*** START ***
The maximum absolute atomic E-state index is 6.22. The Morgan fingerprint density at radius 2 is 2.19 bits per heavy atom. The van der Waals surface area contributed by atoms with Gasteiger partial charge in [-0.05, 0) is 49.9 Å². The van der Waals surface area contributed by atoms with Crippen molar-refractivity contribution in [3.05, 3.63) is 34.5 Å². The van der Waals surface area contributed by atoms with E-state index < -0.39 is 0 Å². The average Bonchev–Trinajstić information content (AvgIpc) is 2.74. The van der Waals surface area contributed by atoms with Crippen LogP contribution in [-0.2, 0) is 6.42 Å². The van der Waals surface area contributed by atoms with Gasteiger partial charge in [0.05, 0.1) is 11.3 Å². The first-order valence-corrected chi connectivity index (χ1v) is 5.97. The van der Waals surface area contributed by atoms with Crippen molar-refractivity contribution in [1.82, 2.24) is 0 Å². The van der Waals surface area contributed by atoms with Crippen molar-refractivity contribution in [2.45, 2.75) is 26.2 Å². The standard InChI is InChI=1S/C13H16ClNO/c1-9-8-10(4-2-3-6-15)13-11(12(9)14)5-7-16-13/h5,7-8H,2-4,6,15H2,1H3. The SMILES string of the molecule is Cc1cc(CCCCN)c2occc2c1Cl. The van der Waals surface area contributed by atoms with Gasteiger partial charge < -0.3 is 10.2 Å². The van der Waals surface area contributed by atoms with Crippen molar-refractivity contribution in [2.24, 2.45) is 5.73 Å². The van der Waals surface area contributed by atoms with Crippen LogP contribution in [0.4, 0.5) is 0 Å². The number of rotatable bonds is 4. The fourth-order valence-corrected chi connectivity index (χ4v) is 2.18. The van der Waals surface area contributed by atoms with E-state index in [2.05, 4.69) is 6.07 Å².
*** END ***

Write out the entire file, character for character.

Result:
The maximum absolute atomic E-state index is 6.22. The Morgan fingerprint density at radius 2 is 2.19 bits per heavy atom. The van der Waals surface area contributed by atoms with Gasteiger partial charge in [-0.05, 0) is 49.9 Å². The van der Waals surface area contributed by atoms with Crippen molar-refractivity contribution in [3.05, 3.63) is 34.5 Å². The van der Waals surface area contributed by atoms with E-state index < -0.39 is 0 Å². The average Bonchev–Trinajstić information content (AvgIpc) is 2.74. The van der Waals surface area contributed by atoms with Crippen LogP contribution in [-0.2, 0) is 6.42 Å². The van der Waals surface area contributed by atoms with Gasteiger partial charge in [0.05, 0.1) is 11.3 Å². The first-order valence-corrected chi connectivity index (χ1v) is 5.97. The van der Waals surface area contributed by atoms with Crippen molar-refractivity contribution in [1.82, 2.24) is 0 Å². The van der Waals surface area contributed by atoms with Crippen molar-refractivity contribution in [2.45, 2.75) is 26.2 Å². The standard InChI is InChI=1S/C13H16ClNO/c1-9-8-10(4-2-3-6-15)13-11(12(9)14)5-7-16-13/h5,7-8H,2-4,6,15H2,1H3. The SMILES string of the molecule is Cc1cc(CCCCN)c2occc2c1Cl. The van der Waals surface area contributed by atoms with Gasteiger partial charge < -0.3 is 10.2 Å². The van der Waals surface area contributed by atoms with Crippen molar-refractivity contribution in [2.24, 2.45) is 5.73 Å². The van der Waals surface area contributed by atoms with Crippen LogP contribution in [0.4, 0.5) is 0 Å². The number of rotatable bonds is 4. The fourth-order valence-corrected chi connectivity index (χ4v) is 2.18. The van der Waals surface area contributed by atoms with E-state index in [2.05, 4.69) is 6.07 Å².